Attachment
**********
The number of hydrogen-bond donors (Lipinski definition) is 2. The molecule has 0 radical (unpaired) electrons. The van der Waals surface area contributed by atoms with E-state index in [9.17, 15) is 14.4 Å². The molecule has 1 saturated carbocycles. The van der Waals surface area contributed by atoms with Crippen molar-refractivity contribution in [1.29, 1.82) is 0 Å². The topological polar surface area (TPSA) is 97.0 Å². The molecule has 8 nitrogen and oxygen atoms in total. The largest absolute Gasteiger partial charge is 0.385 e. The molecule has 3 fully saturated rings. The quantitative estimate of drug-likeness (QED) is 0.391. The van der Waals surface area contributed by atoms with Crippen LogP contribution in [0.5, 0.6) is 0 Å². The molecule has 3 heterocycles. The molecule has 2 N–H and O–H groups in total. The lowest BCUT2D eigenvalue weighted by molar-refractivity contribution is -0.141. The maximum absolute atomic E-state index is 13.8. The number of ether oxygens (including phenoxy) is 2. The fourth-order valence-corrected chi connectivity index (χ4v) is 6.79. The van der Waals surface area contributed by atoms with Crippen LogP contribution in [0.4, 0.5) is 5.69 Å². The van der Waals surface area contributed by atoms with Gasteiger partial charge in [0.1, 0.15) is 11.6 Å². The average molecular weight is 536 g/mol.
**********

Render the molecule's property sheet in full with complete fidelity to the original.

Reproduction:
The number of hydrogen-bond donors (Lipinski definition) is 2. The molecule has 0 radical (unpaired) electrons. The van der Waals surface area contributed by atoms with E-state index in [9.17, 15) is 14.4 Å². The molecule has 1 saturated carbocycles. The van der Waals surface area contributed by atoms with Crippen molar-refractivity contribution in [1.29, 1.82) is 0 Å². The topological polar surface area (TPSA) is 97.0 Å². The molecule has 8 nitrogen and oxygen atoms in total. The largest absolute Gasteiger partial charge is 0.385 e. The molecule has 3 fully saturated rings. The quantitative estimate of drug-likeness (QED) is 0.391. The van der Waals surface area contributed by atoms with Crippen LogP contribution in [0.5, 0.6) is 0 Å². The molecule has 3 heterocycles. The molecule has 2 N–H and O–H groups in total. The lowest BCUT2D eigenvalue weighted by molar-refractivity contribution is -0.141. The maximum absolute atomic E-state index is 13.8. The number of ether oxygens (including phenoxy) is 2. The fourth-order valence-corrected chi connectivity index (χ4v) is 6.79. The van der Waals surface area contributed by atoms with Crippen LogP contribution in [0.4, 0.5) is 5.69 Å². The van der Waals surface area contributed by atoms with Gasteiger partial charge in [0.1, 0.15) is 11.6 Å². The average molecular weight is 536 g/mol.